The largest independent organization opposing President Bush’s plan to add private accounts to Social Security is struggling to raise dollars from individual contributors, sources say.
Americans United to Protect Social Security has not received a single large-dollar donation from an individual since it was formed in February. Instead, the group is subsisting largely on contributions from organized labor, which has exceeded its expected level of giving, and other liberal interest groups.
As a 501(c)(4) group, Americans United does not have to publicly disclose its donors, but several sources familiar with the organization confirmed its current financial standing.
“There are peaks and valleys in any issue campaign,” said Brad Woodhouse, a spokesman for Americans United to Protect Social Security.
Woodhouse added that the group is running grass-roots campaigns in 34 states and will have the resources to continue to do so.
He predicted that once the fight over filibustering judicial nominees concludes in the Senate, donors will “recognize Social Security is the dominant issue on the legislative calendar.”
Attempting to grease the financial machinery for Americans United, Senate Minority Leader Harry Reid (D-Nev.) and House Minority Leader Nancy Pelosi (D-Calif.) have recently stepped up their outreach to donors.
In meetings over the past week, critics of the Bush plan saw some positive movement toward encouraging donations from wealthy individuals, sources familiar with the discussions said.
Regardless of future financial developments, however, dollars for the Social Security campaign have been scarce from the small group of major donors who financed America Coming Together and the Media Fund — two soft-money organizations that raised better than $200 million for the 2004 election.
Most of those givers — including billionaire financier George Soros and insurance company executive Peter Lewis — appear to be proceeding cautiously so far this cycle as they strategize about where best to spend their money.
“The big guys haven’t made their decisions about what their priorities are and where they are spending money,” said one Democratic strategist. “Everybody is stuck.”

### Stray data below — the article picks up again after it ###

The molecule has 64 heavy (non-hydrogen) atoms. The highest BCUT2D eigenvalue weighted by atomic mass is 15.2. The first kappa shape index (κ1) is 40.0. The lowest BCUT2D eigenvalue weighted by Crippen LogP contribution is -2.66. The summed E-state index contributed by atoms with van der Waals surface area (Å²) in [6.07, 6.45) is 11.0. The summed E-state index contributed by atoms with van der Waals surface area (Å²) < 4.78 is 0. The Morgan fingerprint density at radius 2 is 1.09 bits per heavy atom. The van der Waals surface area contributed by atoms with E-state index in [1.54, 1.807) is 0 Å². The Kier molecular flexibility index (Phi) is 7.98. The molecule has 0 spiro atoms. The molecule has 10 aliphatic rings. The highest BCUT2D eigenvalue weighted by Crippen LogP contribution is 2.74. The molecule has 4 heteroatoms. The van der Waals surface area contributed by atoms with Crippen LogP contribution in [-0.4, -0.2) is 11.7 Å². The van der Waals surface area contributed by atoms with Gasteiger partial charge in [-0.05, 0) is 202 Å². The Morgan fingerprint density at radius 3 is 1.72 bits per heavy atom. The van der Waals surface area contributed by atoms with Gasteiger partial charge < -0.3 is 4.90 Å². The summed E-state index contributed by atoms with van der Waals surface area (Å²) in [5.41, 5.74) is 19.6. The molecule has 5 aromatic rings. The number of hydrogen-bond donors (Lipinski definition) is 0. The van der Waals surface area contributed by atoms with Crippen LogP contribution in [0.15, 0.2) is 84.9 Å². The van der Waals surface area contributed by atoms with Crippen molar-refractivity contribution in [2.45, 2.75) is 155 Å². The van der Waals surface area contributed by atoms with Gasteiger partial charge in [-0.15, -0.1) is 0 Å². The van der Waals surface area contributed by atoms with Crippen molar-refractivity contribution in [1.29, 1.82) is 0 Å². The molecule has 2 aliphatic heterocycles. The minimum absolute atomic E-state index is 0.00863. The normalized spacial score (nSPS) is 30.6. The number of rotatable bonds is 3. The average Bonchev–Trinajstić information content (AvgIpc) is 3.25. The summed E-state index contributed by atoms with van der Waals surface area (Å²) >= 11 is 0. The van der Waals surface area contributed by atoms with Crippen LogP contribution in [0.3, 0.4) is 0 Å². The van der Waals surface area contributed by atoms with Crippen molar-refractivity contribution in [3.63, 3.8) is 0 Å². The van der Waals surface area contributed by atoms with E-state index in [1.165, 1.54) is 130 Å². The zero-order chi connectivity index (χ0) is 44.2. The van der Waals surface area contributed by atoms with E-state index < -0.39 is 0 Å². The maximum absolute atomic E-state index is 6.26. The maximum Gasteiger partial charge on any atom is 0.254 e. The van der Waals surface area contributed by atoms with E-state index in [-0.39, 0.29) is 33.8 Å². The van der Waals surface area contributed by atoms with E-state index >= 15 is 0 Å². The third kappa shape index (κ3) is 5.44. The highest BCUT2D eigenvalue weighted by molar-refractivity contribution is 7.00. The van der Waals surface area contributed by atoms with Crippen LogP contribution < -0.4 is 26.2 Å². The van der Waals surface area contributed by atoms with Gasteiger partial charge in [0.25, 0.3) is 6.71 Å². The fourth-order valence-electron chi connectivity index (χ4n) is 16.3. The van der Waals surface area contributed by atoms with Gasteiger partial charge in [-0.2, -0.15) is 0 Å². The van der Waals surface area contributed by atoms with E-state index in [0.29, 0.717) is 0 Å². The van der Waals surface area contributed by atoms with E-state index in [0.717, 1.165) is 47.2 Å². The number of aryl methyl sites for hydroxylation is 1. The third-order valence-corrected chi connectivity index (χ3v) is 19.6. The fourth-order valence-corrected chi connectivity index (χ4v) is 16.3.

Rob Stein, president of the Democracy Alliance — a group now being formed to facilitate the political interests of large donors — said that the idea of a conglomerate of wealthy individuals strategizing about where and when to give is misguided.
“Every donor makes judgments about his or her own giving,” Stein said “and conversations about donor collaboration, which are going on everywhere these days, are unlikely to change that anytime soon.”
Moreover, most large-dollar donations by individuals tend to revolve around a candidate rather than an issue, fundraising specialists say.
A perfect example is President Bush, whose 2004 campaign inspired a number of wealthy progressives to pour millions into a coordinated attempt to defeat him. The fight over how best to overhaul Social Security may not carry the same type of allure for many donors.
“The type of people who contribute to these things are more motivated by [judicial nominations],” said one party strategist familiar with world of big-dollar givers. “Social Security checks are not something that motivates them to get involved in the system.”
Americans United may also be a victim of its own apparent success, as wealthy donors privately calculate the anti-privatization forces have already won the battle.
“They are in the second inning of a game and everyone thinks its over,” said one Democratic strategist.
Public polling shows voters generally oppose the idea of carving out private investment accounts within Social Security — a sentiment furthered by rallies and town hall meetings around the country sponsored by Americans United as well as television ads attacking the President’s plan paid for by ProtectYourCheck.org.
Yet despite the unified opposition of the anti-privatization forces, Bush and Congressional Republicans have shown no signs of backing down on Social Security as of yet.
Ways and Means Committee Chairman Bill Thomas (Calif.) has said he will produce a bill by mid-summer and has expressed support for private accounts as well as “progressive indexing” — the two largest planks of the president’s proposal.
On the other side of the Capitol, Iowa Sen. Chuck Grassley (R) plans to hold another hearing later this month before writing a bill of his own.
“Anyone in the center-left coalition that thinks this is over needs look no farther than Bill Thomas chairing the Ways and Means Committee hearing this week,” Woodhouse said. “We are going to have to fight tooth and nail to prevent the privatization of Social Security.”